In 1964, and due to its own growth, the City of West Covina got the Association’s property under eminent domain, so the group had to look for new facilities.  They found the current meeting place, but acquiring it was a rather ambitious proposition. Since the sale of their previous holdings could not cover the entire expense, fundraising began with passion.  Everybody participated in the solicitation process.  Board members contributed amounts, which in those days represented a true economic burden.  Several founders, Kim included, pledged their own homes as collateral to the institution from which the Center was seeking a loan.  People actually “walked the pages of the phone books” searching for names that looked Japanese.  Then they scoured the area interviewing potential donors and asking them to join in the effort.  By doing that, they found additional members like Ted Omachi and others who had no idea the Association even existed.  The Association became a forest of “telephone trees,” and involved everyone in all kinds of “events.” The name was changed to: The East San Gabriel Valley Japanese Community Center- ESGVJCC.  In only eight years the mortgage was fully paid!  

Kim was elected President of the Center in 1965.  Then for over 35 years, he was Treasurer of the Fund Raising Committee.  Both Mary and Kim are now members of the Leisure Club- fancy name for the Senior Citizens’ group.  Mary is also a Board of Directors’ member, and she is in charge of mailing both our “Newsette” and the West Covina Buddhist Temple’s monthly bulletin. Their daughters Nancy Misao and Joy Megumi are active volunteers for many projects, and just recently Callen Kitaure, one of the Hatakeyama’s gorgeous granddaughters, was selected The Center’s Queen, and represented our organization at the Nisei Festival.  The Hatakeyama are also closely associated with the West Covina Buddhist Temple, one of the many organizations who make their home at the Center.  Originally, there was no Temple in the area, and both Kim and his wife decided to start one, for the convenience of its residents.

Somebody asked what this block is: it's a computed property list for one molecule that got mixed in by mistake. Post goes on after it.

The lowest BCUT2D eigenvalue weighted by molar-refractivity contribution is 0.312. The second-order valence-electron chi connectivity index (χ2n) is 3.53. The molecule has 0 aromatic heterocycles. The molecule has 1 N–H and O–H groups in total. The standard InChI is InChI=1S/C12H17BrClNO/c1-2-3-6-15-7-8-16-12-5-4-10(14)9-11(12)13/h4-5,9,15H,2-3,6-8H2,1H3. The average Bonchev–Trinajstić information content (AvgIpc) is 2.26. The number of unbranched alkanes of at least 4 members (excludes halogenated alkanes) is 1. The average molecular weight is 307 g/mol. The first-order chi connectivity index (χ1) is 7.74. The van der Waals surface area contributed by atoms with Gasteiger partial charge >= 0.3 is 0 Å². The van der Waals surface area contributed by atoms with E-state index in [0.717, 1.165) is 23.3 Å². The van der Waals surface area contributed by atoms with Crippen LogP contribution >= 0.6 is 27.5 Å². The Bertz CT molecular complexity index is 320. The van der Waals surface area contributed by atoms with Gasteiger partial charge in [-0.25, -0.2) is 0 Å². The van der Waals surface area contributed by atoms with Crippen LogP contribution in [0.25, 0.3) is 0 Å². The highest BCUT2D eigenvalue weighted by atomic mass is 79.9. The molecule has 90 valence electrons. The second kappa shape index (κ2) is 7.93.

“We lucked out,” says Kim.  All our three children are professionals.  Our son Kris, a graduate of Claremont College, Cal-Poly Pomona and USC, is an Electronics Engineer, and a retired Lieutenant Colonel in the US Army.  Nancy is a graduate from UCLA; and Joy from San Jose State U. “Sadly, it seems to me that many of today’s kids don’t realize the need for the continuation of this place.   Sort of : ‘It’s here already, and we don’t have to pay for it.’  Often it looks as if us old timers—the old dreamers—are the ones who keep hanging to it...I don’t know… But we will survive. We have to show the younger families how we need and how we can use this place TO KEEP US TOGETHER.  To communicate this to everyone is our most important task.”

Yeah! Like in the gardening trades, it’s a matter of cultivating new ideas…and more people willing to own this place as “their beautiful garden.”

Kim and his wife Mary are celebrating Mary’s birthday at the ESGVJC Center.


1. With the help of other members of the Association, Frank Yamashita designed and landscaped the entire current grounds of the ESGVJCC.

2. Our Issei and Nisei ancestors created Centers such as ours, not just because of their gregariousness, but as a safe haven where they and their families could exercise their rights to speech, custom and tradition, free from the vexations of racial prejudice.

3. Until the 1952 controversial Walter-McCarran Immigration and Nationality Act was adopted, the prejudicial bars against naturalization of Asian-born peoples remained in our laws. So did many of the popular misconceptions about the Japanese.

*This story, now updated, first appeared in the East San Gabriel Valley’s Japanese Community Center’s “Newsette” in September 2007.

© 2007 Edward Moreno